Cooney and Black

With Ched Evans being hounded from club to club, those prescribing moral headaches with their online petitions and mob-like behaviour could learn a lesson from not so simple Simon.

Ched Evans

bybenpalmer

“I quite like the word impossible.” It’s less than a minute into my chat with the rehabilitated Simon Cooper, and already I’ve digressed just how serious a character he is.

Cooper is Head of Academy Coaching at Oldham Athletic, the club which recently turned down, with the assistance of baying mobs, the chance to sign convicted rapist Ched Evans.

Cooper recently featured in a national football magazine discussing his past of football hooliganism. We both felt compelled to establish further his views on rehabilitation.

It’s the elephant in the room on which everyone is expressing an opinion. Sure, it’s pretty unanimous that everyone believes in rehabilitation, but then there’s the muffle at the end from these purveyors of justice where hushed tones are used:

“But not for rape… not for a footballer,” they say.

Unequivocally Cooper backs it. Why wouldn’t he? Not only was he a football hooligan, but he’s a self -confessed former cocaine addict.

His rehab reached an apex this week when he achieved his UEFA A Licence at St. George’s Park. These badges don’t get handed to you on a plate and it’s a measure of his dedication and diligence that he has achieved this just six years after his recovery from drug addiction.

Understandably, Oldham have stamped a veto on any member of staff discussing the Ched Evans saga, and Cooper abides by this, refraining from his usual demeanour of openness to adopt a note of austerity.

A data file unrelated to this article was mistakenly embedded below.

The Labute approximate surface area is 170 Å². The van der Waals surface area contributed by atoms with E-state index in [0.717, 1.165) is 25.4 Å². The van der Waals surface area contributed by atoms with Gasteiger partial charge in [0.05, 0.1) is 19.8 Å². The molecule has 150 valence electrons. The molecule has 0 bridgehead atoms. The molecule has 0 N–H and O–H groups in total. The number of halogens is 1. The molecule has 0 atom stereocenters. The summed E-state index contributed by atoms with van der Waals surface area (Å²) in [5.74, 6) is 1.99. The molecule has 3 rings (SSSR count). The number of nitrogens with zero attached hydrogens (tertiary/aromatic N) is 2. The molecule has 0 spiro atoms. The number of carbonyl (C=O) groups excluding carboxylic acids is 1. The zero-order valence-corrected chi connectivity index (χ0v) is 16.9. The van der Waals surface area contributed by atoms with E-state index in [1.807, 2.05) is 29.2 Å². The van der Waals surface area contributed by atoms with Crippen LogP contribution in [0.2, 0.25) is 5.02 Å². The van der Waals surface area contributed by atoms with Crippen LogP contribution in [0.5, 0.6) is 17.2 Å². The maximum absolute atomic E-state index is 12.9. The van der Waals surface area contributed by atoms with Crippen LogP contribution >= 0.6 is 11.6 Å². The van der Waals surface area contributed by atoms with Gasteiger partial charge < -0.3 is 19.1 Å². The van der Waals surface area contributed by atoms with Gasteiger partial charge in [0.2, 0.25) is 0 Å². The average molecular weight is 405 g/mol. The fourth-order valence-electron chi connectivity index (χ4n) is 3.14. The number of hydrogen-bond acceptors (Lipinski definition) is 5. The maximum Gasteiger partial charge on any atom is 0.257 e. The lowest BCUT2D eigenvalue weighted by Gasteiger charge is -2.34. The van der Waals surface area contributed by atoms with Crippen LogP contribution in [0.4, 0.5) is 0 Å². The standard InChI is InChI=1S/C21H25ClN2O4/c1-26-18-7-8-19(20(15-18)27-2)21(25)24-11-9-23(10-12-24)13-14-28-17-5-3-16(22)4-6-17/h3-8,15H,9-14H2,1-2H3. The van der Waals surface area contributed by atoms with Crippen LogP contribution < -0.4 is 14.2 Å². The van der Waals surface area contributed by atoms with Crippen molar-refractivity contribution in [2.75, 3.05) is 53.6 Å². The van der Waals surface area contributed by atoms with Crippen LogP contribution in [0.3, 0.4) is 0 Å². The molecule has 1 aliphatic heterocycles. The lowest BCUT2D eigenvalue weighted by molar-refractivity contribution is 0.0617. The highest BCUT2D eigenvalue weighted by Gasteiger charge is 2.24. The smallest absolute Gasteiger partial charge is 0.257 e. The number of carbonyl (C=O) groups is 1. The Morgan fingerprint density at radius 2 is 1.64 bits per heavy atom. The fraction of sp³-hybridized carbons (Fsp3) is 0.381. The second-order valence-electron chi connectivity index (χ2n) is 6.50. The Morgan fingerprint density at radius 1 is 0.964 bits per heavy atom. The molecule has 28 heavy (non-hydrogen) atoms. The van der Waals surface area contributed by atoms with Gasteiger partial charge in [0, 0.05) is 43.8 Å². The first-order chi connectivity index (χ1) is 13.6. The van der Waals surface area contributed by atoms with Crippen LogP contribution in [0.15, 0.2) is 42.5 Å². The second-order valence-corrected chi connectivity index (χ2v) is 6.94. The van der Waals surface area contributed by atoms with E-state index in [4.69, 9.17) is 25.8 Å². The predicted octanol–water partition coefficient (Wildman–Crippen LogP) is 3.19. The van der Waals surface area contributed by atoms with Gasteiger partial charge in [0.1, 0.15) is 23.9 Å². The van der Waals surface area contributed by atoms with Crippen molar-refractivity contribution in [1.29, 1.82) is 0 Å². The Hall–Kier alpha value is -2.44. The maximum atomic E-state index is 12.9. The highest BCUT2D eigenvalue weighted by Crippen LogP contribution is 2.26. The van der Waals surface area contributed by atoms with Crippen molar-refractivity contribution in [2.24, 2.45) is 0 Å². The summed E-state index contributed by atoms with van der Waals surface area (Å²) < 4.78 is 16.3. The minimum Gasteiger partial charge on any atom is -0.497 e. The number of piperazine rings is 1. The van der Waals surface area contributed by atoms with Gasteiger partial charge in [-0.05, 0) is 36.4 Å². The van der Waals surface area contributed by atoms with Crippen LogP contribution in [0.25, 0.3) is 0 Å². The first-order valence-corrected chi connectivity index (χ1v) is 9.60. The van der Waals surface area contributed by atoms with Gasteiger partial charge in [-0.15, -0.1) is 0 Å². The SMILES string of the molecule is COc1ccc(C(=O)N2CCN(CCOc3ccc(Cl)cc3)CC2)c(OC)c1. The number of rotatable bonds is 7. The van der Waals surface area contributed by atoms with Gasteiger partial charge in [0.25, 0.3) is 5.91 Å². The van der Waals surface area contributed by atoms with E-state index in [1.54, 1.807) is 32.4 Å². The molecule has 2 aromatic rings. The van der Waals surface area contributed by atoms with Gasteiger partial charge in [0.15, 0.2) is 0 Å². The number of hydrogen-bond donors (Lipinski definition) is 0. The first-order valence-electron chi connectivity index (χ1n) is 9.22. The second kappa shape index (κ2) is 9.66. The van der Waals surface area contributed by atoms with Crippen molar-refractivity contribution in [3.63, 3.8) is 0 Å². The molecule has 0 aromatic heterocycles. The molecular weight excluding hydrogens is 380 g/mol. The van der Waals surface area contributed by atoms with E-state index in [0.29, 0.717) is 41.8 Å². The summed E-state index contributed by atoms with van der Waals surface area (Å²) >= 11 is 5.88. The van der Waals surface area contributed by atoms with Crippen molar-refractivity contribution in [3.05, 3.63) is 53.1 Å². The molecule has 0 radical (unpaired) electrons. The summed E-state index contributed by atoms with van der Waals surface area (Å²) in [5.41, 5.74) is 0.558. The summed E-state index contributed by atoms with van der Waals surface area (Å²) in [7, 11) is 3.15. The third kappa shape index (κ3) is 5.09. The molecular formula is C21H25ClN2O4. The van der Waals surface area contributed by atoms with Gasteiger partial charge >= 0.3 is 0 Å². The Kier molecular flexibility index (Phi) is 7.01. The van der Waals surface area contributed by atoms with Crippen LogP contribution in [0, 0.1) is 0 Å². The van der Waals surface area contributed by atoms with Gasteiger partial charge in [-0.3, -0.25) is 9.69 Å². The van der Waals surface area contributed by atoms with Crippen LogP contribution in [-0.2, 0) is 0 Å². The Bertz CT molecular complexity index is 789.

It, however, doesn’t blur his views on the universal topic.

“Cocaine’s a high, and obviously you get addicted to highs. You think that’s the only way you can get a high. My high now is keeping fair play in football, coaching the lads and looking after my family,” he says.

“Everyone can rehabilitate themselves in one form or another, but without pain, people don’t change… I think it’s really hard for people to rehabilitate themselves when they are on their own.”

Perhaps it’s instinct or simply a development of his rehabilitation, but Cooper portrays almost all scenarios in a degree of imagery.

“Children are born as innocent sponges,” he remarks when discussing if everyone deserves a chance at self restoration. “Something has gone on where they felt pain and something’s changed that person. It’s either someone or society. Take that person out that environment and you can rehabilitate anyone.”

After setting himself the pyramid of targets when undergoing his recovery that culminated this week with the earning of his A Licence, his next target is to produce the first ever £1 million youngster for his club.

The young players of Oldham know of his struggle and upheaval, but he says he doesn’t directly use it as an influence. It instead works subliminally; these youth players know the routes of life on offer.

“There’s good in everyone. It’s like having the keys to an Audi. It’s parked in your drive and you don’t know that the keys fit that Audi, and what that car does. So you put the keys in and you hear the revs when it starts. Pressing the pedals, you think: ‘Flipping heck, I’ve had this all the time and never used it’.”

This faux pas, then, that is currently dogging football, and sport in general, of how different crimes, different vices, decree whether or not someone can be rehabilitated, is not acknowledged by someone who has experienced it.

Cooper never assumed moral high ground when discussing his addiction of how it compared with people enduring rehabilitation for the obliquely described lesser or more serious examples, and it’s an attitude which should be embraced by all.

With Ched Evans being hounded from club to club, those prescribing clubs’ moral headaches with their online petitions and mob-like behaviour could learn a lesson from his endearing words and sentiments.

 
 

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